Testosterone And Mental Health For Women

As a Nurse Practitioner focusing on hormone replacement and advanced endocrinology in women’s health, I have recognized an overarching theme: most women feel some level of lost sense of self at some point in their lives, most notably during periods of profound hormone changes.

I frequently have a new patient in my clinic who exhibits one of two predominant responses to our clinical assessment of her anxious, depressive or otherwise altered mood state: she may sigh or cry with relief that there is hope for what she has been going through, that she is not going crazy, that she is “normal”; or she may rage in disbelief and wonder why no one has ever told her this before.

“This” being the profound affect hormone fluctuations and subsequent decline can have on an otherwise happy, healthy productive life. She may go on to feel the same relief, or rage, that there is hope beyond more prescription drugs for her depression, anxiety and insomnia; that there is possibly a “root cause” and real solution for restoring her prior level of functioning.

The presence of depression and other mood disturbances in women is a widespread, worldwide phenomenon, crossing cultural and ethnic lines with a lifetime prevalence of up to 23% 1. Depression and anxiety are twice as likely to occur in women as in men; are a leading cause of dysfunction, decreased productivity and disability in women, and noted in several studies to be a key component of decreased quality of life and sense of well being.

Menopausal Transition: Consequences of Hormone decline

Menopause comes from the root words “pause in menses” and is defined as the 12- month period after the last menstrual cycle (one year without a menstrual cycle); post menopause is defined as the time after menopause. The peri-menopausal period is the time of irregular menstrual patterns combined with elevated or fluctuating follicle stimulating hormone (FSH) levels preceding menopause, starting as young as the mid 30’s and lasting anywhere from 2-8 years. The terms pre-menopause, peri-menopause, menopause, and post-menopause are often erroneously interchanged or misused and create further confusion when dialoging about this stage of a woman’s life.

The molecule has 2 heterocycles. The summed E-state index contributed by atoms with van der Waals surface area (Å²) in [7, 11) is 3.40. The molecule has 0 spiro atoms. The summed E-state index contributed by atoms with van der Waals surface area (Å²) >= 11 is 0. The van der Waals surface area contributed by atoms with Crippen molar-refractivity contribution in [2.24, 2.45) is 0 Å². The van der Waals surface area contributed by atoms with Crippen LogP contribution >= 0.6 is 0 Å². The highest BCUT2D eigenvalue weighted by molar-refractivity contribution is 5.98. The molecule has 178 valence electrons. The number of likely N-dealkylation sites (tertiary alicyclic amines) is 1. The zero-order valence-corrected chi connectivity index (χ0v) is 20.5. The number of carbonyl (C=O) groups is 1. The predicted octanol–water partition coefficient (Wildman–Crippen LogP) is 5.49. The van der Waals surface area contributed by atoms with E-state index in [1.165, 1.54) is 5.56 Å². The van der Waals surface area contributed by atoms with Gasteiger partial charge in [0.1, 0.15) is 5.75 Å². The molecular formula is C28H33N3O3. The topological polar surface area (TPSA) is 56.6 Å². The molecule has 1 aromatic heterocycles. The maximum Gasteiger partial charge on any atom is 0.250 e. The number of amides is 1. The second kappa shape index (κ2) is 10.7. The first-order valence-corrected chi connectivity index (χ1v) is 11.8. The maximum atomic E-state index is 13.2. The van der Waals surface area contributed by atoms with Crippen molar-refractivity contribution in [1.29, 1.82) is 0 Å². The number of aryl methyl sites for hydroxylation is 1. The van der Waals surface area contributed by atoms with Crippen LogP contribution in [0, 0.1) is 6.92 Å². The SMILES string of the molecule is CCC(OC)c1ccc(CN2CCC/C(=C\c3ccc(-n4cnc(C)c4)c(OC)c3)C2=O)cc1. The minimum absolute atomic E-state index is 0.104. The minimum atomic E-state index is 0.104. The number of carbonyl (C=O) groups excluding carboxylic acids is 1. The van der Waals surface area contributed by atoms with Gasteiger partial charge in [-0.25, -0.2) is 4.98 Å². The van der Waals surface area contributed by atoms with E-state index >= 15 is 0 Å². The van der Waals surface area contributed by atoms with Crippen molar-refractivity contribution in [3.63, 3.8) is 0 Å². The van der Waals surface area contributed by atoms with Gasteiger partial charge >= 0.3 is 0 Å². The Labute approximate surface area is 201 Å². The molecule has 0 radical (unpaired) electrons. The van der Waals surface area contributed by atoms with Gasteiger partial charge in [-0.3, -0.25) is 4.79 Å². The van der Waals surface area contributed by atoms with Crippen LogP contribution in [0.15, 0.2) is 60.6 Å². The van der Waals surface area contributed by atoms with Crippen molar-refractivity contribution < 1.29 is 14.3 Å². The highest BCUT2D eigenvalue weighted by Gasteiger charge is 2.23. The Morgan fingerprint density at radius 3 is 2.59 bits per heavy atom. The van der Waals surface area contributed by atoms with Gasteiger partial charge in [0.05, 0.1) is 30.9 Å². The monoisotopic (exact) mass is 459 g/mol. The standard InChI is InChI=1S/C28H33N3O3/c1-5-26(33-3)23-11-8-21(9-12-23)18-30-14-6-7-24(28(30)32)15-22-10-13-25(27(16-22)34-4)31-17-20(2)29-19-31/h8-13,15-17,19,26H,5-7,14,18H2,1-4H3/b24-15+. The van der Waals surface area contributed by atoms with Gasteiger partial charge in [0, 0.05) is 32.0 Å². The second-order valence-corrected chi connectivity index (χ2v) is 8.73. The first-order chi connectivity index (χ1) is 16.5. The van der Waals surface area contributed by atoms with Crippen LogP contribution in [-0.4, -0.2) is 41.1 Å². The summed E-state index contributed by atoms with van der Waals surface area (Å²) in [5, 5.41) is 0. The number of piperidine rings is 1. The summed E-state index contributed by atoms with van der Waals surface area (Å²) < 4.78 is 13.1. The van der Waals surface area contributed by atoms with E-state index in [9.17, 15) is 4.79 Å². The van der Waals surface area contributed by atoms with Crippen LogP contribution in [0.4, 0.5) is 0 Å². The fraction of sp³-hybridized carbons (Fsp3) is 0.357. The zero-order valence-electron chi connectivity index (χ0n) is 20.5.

Hormone decline during the third through fifth decades of life, referred to clinically as the menopausal transition, is central to decreased health and quality of life. An often misdiagnosed and mismanaged sequela during this time is depression, anxiety and altered mood states resulting from hormone decline and exacerbated by symptomatology of hormone decline; specifically androgen decline and deficiency.

The far reaching impact of restoring androgen homeostasis on quality of life is also an often misunderstood phenomenon in both the healthcare and lay communities.

The peri-menopausal and post-menopausal stages of a woman’s life is most devastating regarding symptoms and the impact of symptoms on overall functioning and quality of life. Further, as many healthcare providers are unaware of the connection, hormone fluctuations are often overlooked as a cause of their female patients nonspecific symptoms of mood alterations, fatigue and sleeplessness; she is often diagnosed as “too stressed” and either clinically ignored and told to rest and exercise, or given a prescription for an antidepressant, sleeping pill or anxiety pill to band-aide her symptoms. An astute provider may suggest a trial of estrogen hormone, but often this only accomplishes partial relief of symptoms, and only if she is clinically deficient in estrogen.

It’s Not Just Estrogen: The Role of Testosterone in the Menopause Transition

Historically it has been postulated estrogen is a woman’s key hormone, and estrogen decline has been the primary area of focus for researching women experiencing the menopausal transition; however, emerging data supports the greater role androgens, primarily testosterone, play in neuropsychology.

Androgen receptors are found on virtually every cell in the female human body, indicating the role they play in normal tissue homeostasis. When testosterone is deficient, the risk of pathologies including breast cancer, osteoporosis and cognitive decline may increase.

Androgen deficiency results in several variables that have an impact on health related quality of life, and a woman’s response to symptoms can have deleterious effects ranging from physiological, psychological, biosocial and behavioral outcomes.

Some of these symptoms may include, but are not limited to, sleep deprivation, mood swings, depression, anxiety, brain fog, difficulty focusing, and memory loss; night sweats, weight gain, low libido, and extreme fatigue.

Of these, sleep deprivation has the most significant compounding effect and exacerbates the depression, anxiety, moodiness and impaired cognitive function a woman may be experiencing.

Androgen replacement has been shown in women improve mood, lift anxiety and depression, and improve sleep patterns. Along with improving overall sense of well-being and quality of life, the sex hormones have been shown to prevent osteoporosis, increase muscle mass, increase muscle strength, increase bone density, reduce visceral fat, reduce total cholesterol levels, induce glucose homeostasis, increase metabolism, manage PMS, reduce severity and frequency of migraine headaches, improve cognition and memory, and prevent Alzheimer’s disease.

When dosed and monitored appropriately, androgen therapy is highly effective in relieving depression, anxiety, mood swings and insomnia, which in turn may improve over-all sense of well-being and quality of life in women.

If you have been experiencing any of these symptoms, it may be due to hormonal imbalances. Call to schedule a consultation, where we can discuss your symptoms, test your hormone levels and put together a plan to help you start feeling like yourself again!

Mandi

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